Colleges and universities have tapped the power of personal computers for years to help educate their students. But many institutions of higher learning have found the next step in computer technology difficult to achieve: linking the computers on campus together on a network.
Administrators at Villa Julie College, however, say they have installed a computer network that not only connects every computer on campus, but allows students to access off-campus data bases. And they can do it from their homes.
What are the benefits of the computer network to the college's students? Mike Rogich, Villa Julie's director of corporate relations, gave several answers.
"Someone on campus can sit at a personal computer hooked to the network and do many things," Mr. Rogich said. "They can access computer software used in course work, access library information and programming software, and communicate from machine to machine."
The network reaches beyond the campus of the four-year, non-denominational liberal arts college on Green Spring Valley Road in Stevenson.
"Students can access the Dow Jones data base for business information," Mr. Rogich said. "We can access Westlaw, a data base that makes all U.S. laws available to our paralegal and pre-law students."
In addition, the college's computer network is linked to an IBM mainframe computer at McCormick & Co. in Hunt Valley. That gives Villa Julie students a significant advantage when it comes to preparing for careers in the business world, college administrators say.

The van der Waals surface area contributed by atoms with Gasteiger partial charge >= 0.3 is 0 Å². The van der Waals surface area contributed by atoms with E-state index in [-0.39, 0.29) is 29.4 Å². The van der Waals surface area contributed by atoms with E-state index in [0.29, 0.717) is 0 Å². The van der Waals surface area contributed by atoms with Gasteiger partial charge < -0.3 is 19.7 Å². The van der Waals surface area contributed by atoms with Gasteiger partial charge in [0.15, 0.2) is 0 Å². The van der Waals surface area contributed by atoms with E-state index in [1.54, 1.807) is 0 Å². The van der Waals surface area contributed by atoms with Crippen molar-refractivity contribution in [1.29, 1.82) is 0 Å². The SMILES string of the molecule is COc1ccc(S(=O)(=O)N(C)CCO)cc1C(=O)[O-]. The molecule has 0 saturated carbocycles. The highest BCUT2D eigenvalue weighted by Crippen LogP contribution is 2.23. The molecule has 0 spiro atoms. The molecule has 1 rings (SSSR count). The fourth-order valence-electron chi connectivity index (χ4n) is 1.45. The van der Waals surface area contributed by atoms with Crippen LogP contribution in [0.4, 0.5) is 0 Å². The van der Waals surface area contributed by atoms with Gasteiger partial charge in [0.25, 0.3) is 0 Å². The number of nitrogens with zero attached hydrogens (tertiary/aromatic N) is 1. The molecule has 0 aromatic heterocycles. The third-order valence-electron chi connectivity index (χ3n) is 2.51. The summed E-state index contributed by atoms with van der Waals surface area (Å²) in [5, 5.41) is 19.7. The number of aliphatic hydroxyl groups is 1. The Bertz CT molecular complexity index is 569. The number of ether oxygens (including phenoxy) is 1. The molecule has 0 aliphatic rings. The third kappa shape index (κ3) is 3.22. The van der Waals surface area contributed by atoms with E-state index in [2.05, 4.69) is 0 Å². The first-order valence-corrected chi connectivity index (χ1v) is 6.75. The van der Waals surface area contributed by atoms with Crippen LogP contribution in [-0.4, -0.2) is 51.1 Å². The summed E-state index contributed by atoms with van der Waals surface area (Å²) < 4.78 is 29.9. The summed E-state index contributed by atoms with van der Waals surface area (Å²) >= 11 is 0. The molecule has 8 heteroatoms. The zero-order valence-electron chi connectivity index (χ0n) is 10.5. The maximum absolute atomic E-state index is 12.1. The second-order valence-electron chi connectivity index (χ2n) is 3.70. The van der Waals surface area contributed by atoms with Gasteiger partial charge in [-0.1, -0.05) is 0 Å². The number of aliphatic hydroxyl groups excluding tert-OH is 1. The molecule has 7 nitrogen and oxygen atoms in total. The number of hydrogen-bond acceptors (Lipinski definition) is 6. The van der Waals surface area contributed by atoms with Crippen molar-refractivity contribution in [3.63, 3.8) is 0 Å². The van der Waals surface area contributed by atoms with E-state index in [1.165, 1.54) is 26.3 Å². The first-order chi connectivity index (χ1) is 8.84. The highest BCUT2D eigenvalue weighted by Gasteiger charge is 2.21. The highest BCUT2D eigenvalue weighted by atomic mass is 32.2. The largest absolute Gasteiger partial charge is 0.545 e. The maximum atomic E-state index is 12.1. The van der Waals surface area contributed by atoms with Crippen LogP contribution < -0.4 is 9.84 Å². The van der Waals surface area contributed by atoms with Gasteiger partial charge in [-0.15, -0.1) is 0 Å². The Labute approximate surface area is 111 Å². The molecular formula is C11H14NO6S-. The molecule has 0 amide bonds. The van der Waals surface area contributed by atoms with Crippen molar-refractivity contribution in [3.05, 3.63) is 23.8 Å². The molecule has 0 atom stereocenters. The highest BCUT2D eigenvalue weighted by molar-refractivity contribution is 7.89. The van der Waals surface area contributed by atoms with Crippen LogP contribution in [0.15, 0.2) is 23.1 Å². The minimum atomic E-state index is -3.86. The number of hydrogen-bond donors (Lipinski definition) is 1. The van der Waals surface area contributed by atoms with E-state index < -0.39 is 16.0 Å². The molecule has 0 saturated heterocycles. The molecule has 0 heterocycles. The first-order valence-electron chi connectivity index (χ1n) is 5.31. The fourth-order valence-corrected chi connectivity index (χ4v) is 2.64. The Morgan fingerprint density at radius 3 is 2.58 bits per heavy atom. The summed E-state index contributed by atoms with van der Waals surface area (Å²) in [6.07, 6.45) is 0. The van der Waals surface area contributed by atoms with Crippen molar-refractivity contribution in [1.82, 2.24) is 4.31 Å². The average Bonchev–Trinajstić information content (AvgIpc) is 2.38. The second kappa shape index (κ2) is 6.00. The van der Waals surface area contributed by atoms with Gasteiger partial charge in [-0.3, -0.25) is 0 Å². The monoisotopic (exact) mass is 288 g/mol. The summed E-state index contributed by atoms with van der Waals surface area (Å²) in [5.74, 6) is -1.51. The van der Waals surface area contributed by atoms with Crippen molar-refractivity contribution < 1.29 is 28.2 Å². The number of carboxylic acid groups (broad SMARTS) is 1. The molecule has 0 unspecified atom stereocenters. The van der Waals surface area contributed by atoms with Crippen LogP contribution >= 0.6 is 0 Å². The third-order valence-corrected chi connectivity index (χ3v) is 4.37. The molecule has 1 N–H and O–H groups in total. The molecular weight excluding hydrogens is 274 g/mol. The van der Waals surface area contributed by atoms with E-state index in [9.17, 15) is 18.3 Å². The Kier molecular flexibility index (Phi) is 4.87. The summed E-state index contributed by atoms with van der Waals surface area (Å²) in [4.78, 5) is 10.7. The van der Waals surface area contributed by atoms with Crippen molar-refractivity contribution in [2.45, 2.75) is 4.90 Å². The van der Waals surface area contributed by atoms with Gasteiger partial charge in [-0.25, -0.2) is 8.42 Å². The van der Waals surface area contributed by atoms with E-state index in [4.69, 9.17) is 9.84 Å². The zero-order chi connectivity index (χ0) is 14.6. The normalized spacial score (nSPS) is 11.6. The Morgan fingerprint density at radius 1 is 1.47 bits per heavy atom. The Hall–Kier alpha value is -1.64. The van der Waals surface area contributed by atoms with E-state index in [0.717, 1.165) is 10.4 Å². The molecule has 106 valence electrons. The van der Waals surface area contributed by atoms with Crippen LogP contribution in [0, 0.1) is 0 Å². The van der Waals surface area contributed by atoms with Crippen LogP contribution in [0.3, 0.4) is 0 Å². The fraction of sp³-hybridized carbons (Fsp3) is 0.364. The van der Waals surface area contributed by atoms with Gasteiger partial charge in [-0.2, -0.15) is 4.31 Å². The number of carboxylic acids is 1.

"Students are using the mainframe computer the same way a computer programmer at McCormick uses it," said Marc Levin, the chairman of Villa Julie's computer information systems department. "They up and down load from the mainframe using PCs, just like professional programmers do."
Because of the computer network, the physical location of the mainframe computer doesn't pose a problem. "The fact that we're a few miles away is immaterial," Mr. Levin said. "Students here are using the real world. We're even using software being utilized by industry."
Physically, Villa Julie's computer network is a system of cables and regular telephone lines. "We've installed a network infrastructure with cabling and equipment attached to PCs," Mr. Rogich said. "It allows anything connected to it to talk to anything else on the network, both on campus and locally off campus. You build the infrastructure and as new technology comes along, it hooks in."
Students with personal computers at home can get on the network by using a modem, a device that transmits electronic data over a telephone line. "You can dial in and use any resource on campus," Mr. Rogich said. "For example, someone doing a term paper can call up the library catalog file and do a data search for a list of books."
Vickie Rasnic, Villa Julie's director of admissions, said many students coming out of high school are computer savvy. "The network is an example of a service the college provides to new students," Ms. Rasnic said. "Because we have more PCs available, they don't have to wait in line to use one."
Creating a computer network is a complex task, said Deborah McBee, the manager of computer sciences at Villa Julie. "Our network is state of the art," Ms. McBee said. "We're using the latest versions of networking software that allow us to make all computers hooked into the network communicate with each other."
Mr. Levin pointed out that having computers wired together isn't enough. "I use the word 'integrated' to describe our computer network," he said. "We have an information network."